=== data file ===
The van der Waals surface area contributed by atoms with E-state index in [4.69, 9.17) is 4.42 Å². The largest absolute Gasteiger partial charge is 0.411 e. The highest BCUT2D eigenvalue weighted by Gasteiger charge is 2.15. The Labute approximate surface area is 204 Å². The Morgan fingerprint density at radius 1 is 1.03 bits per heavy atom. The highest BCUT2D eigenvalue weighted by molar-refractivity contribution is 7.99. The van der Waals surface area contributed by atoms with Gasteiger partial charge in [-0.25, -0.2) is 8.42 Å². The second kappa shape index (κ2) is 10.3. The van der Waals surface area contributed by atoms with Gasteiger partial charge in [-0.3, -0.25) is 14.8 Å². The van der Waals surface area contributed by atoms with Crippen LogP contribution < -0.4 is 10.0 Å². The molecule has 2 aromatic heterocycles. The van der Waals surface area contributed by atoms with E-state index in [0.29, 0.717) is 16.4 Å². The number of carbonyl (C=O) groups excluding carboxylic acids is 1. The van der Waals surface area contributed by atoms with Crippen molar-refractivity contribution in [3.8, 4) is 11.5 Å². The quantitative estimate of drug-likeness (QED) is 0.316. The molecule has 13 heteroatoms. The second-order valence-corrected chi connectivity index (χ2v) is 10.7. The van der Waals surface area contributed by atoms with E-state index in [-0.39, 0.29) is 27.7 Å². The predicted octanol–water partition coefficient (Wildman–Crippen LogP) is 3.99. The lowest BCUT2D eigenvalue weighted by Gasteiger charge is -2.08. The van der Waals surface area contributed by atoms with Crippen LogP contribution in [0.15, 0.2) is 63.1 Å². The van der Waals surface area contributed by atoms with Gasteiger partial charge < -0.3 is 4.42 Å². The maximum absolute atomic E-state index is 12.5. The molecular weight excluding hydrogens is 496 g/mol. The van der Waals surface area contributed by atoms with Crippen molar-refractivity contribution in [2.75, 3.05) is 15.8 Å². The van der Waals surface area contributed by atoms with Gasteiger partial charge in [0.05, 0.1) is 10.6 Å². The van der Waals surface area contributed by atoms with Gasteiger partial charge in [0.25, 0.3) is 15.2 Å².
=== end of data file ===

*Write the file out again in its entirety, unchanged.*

The van der Waals surface area contributed by atoms with E-state index in [4.69, 9.17) is 4.42 Å². The largest absolute Gasteiger partial charge is 0.411 e. The highest BCUT2D eigenvalue weighted by Gasteiger charge is 2.15. The Labute approximate surface area is 204 Å². The Morgan fingerprint density at radius 1 is 1.03 bits per heavy atom. The highest BCUT2D eigenvalue weighted by molar-refractivity contribution is 7.99. The van der Waals surface area contributed by atoms with Gasteiger partial charge in [-0.25, -0.2) is 8.42 Å². The second kappa shape index (κ2) is 10.3. The van der Waals surface area contributed by atoms with Gasteiger partial charge in [-0.3, -0.25) is 14.8 Å². The van der Waals surface area contributed by atoms with Crippen LogP contribution < -0.4 is 10.0 Å². The molecule has 2 aromatic heterocycles. The van der Waals surface area contributed by atoms with E-state index in [0.29, 0.717) is 16.4 Å². The number of carbonyl (C=O) groups excluding carboxylic acids is 1. The van der Waals surface area contributed by atoms with Crippen molar-refractivity contribution in [3.8, 4) is 11.5 Å². The quantitative estimate of drug-likeness (QED) is 0.316. The molecule has 13 heteroatoms. The second-order valence-corrected chi connectivity index (χ2v) is 10.7. The van der Waals surface area contributed by atoms with E-state index in [-0.39, 0.29) is 27.7 Å². The predicted octanol–water partition coefficient (Wildman–Crippen LogP) is 3.99. The lowest BCUT2D eigenvalue weighted by Gasteiger charge is -2.08. The van der Waals surface area contributed by atoms with Crippen LogP contribution in [0.15, 0.2) is 63.1 Å². The van der Waals surface area contributed by atoms with Gasteiger partial charge < -0.3 is 4.42 Å². The maximum absolute atomic E-state index is 12.5. The molecular weight excluding hydrogens is 496 g/mol. The van der Waals surface area contributed by atoms with Crippen molar-refractivity contribution in [2.75, 3.05) is 15.8 Å². The van der Waals surface area contributed by atoms with Gasteiger partial charge in [0.05, 0.1) is 10.6 Å². The van der Waals surface area contributed by atoms with Gasteiger partial charge in [0.25, 0.3) is 15.2 Å².